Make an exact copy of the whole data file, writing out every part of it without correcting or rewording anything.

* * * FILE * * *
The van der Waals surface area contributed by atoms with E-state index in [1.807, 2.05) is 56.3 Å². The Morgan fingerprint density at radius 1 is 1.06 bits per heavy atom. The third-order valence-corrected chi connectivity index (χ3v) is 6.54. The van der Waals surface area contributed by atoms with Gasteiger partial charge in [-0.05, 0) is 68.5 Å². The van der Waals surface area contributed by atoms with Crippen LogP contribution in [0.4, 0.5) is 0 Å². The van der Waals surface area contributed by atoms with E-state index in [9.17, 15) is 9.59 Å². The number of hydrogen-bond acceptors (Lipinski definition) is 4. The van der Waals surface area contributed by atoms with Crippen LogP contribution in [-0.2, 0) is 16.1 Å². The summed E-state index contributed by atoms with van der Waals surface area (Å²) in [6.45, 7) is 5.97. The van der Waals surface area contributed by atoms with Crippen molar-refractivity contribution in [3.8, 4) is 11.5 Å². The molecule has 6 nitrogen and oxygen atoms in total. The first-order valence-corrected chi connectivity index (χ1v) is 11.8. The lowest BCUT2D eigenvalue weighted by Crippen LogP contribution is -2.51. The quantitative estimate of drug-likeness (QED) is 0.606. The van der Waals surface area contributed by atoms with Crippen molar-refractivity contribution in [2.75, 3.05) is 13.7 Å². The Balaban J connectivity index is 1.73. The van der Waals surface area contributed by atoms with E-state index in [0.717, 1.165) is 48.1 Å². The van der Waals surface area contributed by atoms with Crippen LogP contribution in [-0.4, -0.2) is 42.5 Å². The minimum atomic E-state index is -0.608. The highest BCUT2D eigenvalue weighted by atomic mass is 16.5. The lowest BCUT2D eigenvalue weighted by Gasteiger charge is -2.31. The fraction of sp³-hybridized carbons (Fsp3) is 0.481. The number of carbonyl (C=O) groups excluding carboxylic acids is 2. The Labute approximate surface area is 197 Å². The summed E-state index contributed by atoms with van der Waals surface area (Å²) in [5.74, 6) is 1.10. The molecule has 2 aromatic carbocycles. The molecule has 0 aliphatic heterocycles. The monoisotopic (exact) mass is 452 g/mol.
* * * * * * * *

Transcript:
The van der Waals surface area contributed by atoms with E-state index in [1.807, 2.05) is 56.3 Å². The Morgan fingerprint density at radius 1 is 1.06 bits per heavy atom. The third-order valence-corrected chi connectivity index (χ3v) is 6.54. The van der Waals surface area contributed by atoms with Gasteiger partial charge in [-0.05, 0) is 68.5 Å². The van der Waals surface area contributed by atoms with Crippen LogP contribution in [0.4, 0.5) is 0 Å². The van der Waals surface area contributed by atoms with E-state index in [9.17, 15) is 9.59 Å². The number of hydrogen-bond acceptors (Lipinski definition) is 4. The van der Waals surface area contributed by atoms with Crippen LogP contribution in [-0.2, 0) is 16.1 Å². The summed E-state index contributed by atoms with van der Waals surface area (Å²) in [6.45, 7) is 5.97. The van der Waals surface area contributed by atoms with Crippen molar-refractivity contribution in [3.8, 4) is 11.5 Å². The molecule has 6 nitrogen and oxygen atoms in total. The first-order valence-corrected chi connectivity index (χ1v) is 11.8. The lowest BCUT2D eigenvalue weighted by Crippen LogP contribution is -2.51. The quantitative estimate of drug-likeness (QED) is 0.606. The van der Waals surface area contributed by atoms with Crippen molar-refractivity contribution in [2.75, 3.05) is 13.7 Å². The Balaban J connectivity index is 1.73. The van der Waals surface area contributed by atoms with E-state index in [0.717, 1.165) is 48.1 Å². The van der Waals surface area contributed by atoms with Crippen LogP contribution in [-0.4, -0.2) is 42.5 Å². The minimum atomic E-state index is -0.608. The highest BCUT2D eigenvalue weighted by atomic mass is 16.5. The lowest BCUT2D eigenvalue weighted by Gasteiger charge is -2.31. The fraction of sp³-hybridized carbons (Fsp3) is 0.481. The number of carbonyl (C=O) groups excluding carboxylic acids is 2. The Labute approximate surface area is 197 Å². The summed E-state index contributed by atoms with van der Waals surface area (Å²) in [5.74, 6) is 1.10. The molecule has 2 aromatic carbocycles. The molecule has 0 aliphatic heterocycles. The monoisotopic (exact) mass is 452 g/mol.